Wireless object tracking applications are gaining popularity within the realm of Internet-of-Things (IoT), and will soon utilize emerging ultra-low-power device-to-device communication. However, severe energy constraints (e.g., an ambient light source or an energy harvesting source) require much more careful accounting of energy usage than what prior art provides. In particular, the available energy, the differing power consumption levels for listening, receiving, and transmitting, as well as the limited control bandwidth must all be considered.
In this talk, I will first present the design, analysis, and evaluation of Panda – a neighbor discovery protocol tailored for energy harvesting nodes with extremely limited power budgets. Panda is centralized protocol designed for homogeneous nodes with equal power consumption levels. In order to understand the fundamental communication limits in a more general network setting, we formulate the problem of maximizing the throughput among a set of heterogeneous broadcasting nodes with differing power consumption levels, each subject to a strict ultra-low-power budget. We obtain the oracle throughput (i.e., maximum throughput achieved by an oracle) and use Lagrange methods to design EconCast – a simple asynchronous distributed protocol in which nodes transition between sleep, listen, and transmit states, and dynamically change the transition rates. EconCast can operate in groupput or anyput mode to respectively maximize two alternative throughput measures. We show that EconCast approaches the oracle throughput. The performance is also evaluated numerically and via extensive simulations and it is shown that EconCast outperforms prior art by 6x – 17x under realistic assumptions. Moreover, we evaluate EconCast’s latency performance and consider design tradeoffs when operating in groupput and anyput modes. Finally, we implement EconCast using the TI eZ430-RF2500-SEH energy harvesting nodes and experimentally show that in realistic environments it obtains 57% – 77% of the achievable throughput.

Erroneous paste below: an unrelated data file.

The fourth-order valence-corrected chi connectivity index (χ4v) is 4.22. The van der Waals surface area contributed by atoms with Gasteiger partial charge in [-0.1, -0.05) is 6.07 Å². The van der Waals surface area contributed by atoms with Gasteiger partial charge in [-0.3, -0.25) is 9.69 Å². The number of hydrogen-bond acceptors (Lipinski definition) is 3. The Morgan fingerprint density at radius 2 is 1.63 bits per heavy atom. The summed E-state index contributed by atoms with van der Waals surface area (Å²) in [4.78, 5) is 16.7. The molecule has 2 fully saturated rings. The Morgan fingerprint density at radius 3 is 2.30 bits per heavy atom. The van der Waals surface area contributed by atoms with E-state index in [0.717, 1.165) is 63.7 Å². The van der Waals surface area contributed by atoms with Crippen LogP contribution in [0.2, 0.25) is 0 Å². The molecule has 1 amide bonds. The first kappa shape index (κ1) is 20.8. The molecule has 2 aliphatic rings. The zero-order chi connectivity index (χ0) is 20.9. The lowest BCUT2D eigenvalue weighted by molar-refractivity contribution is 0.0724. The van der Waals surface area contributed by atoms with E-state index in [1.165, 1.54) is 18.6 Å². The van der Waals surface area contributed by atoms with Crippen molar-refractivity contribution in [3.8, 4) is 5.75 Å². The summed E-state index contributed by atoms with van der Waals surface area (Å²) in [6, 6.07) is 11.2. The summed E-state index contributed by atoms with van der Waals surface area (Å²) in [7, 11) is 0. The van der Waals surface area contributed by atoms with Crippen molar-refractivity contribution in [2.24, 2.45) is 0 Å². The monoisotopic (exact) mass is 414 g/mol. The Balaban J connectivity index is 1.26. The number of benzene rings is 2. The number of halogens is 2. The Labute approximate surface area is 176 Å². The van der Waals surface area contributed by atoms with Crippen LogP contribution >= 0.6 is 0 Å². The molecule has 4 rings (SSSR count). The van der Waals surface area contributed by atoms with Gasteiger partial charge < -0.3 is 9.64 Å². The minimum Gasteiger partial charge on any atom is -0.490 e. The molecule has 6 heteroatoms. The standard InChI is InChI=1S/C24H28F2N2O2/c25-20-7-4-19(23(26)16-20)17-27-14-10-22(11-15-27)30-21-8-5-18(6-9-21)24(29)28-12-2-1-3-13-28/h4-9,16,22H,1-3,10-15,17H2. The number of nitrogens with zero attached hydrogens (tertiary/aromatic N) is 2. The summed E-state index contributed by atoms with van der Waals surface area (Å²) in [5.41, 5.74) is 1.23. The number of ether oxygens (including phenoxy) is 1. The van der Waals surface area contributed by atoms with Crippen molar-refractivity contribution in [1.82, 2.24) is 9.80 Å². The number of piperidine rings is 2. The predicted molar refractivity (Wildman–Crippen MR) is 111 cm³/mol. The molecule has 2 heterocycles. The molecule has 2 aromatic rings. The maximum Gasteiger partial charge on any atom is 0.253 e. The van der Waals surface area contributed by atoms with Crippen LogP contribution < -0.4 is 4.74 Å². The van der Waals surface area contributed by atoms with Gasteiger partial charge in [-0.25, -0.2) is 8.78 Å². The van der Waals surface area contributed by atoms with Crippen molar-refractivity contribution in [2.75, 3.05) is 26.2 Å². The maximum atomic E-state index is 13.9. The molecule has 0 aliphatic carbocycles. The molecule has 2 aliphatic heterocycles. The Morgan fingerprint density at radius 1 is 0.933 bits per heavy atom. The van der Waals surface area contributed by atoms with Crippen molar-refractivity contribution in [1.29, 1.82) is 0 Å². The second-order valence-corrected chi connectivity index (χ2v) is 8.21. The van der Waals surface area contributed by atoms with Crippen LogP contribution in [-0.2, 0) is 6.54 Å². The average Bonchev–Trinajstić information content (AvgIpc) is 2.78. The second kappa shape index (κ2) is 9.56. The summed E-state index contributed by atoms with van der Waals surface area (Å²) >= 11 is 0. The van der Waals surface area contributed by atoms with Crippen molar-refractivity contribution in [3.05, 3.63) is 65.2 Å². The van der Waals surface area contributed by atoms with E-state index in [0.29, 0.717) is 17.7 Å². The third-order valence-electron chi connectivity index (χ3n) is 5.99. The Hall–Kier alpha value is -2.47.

The results are based on joint work with Rob Margolies, Guy Grebla, Javad Ghaderi, Dan Rubenstein, and Gil Zussman.
Tingjun Chen is currently a Ph.D. student in the Electrical Engineering Department at Columbia University. He received the M.S. degree in Electrical Engineering from Columbia University in 2015, and the B.Eng. degree in Electronic Engineering from Tsinghua University in 2014. His research interests are in PHY/MAC layer algorithms, optimization, and system design and implementation in Internet-of-Things, energy harvesting networks, full-duplex networks, and millimeter-wave and 5G networks. He received the Wei Family Private Foundation Fellowship, the Columbia University Electrical Engineering Armstrong Memorial Award, the Columbia Engineering Oscar and Verna Byron Fellowship, and the ACM CoNEXT 2016 Best Paper Award.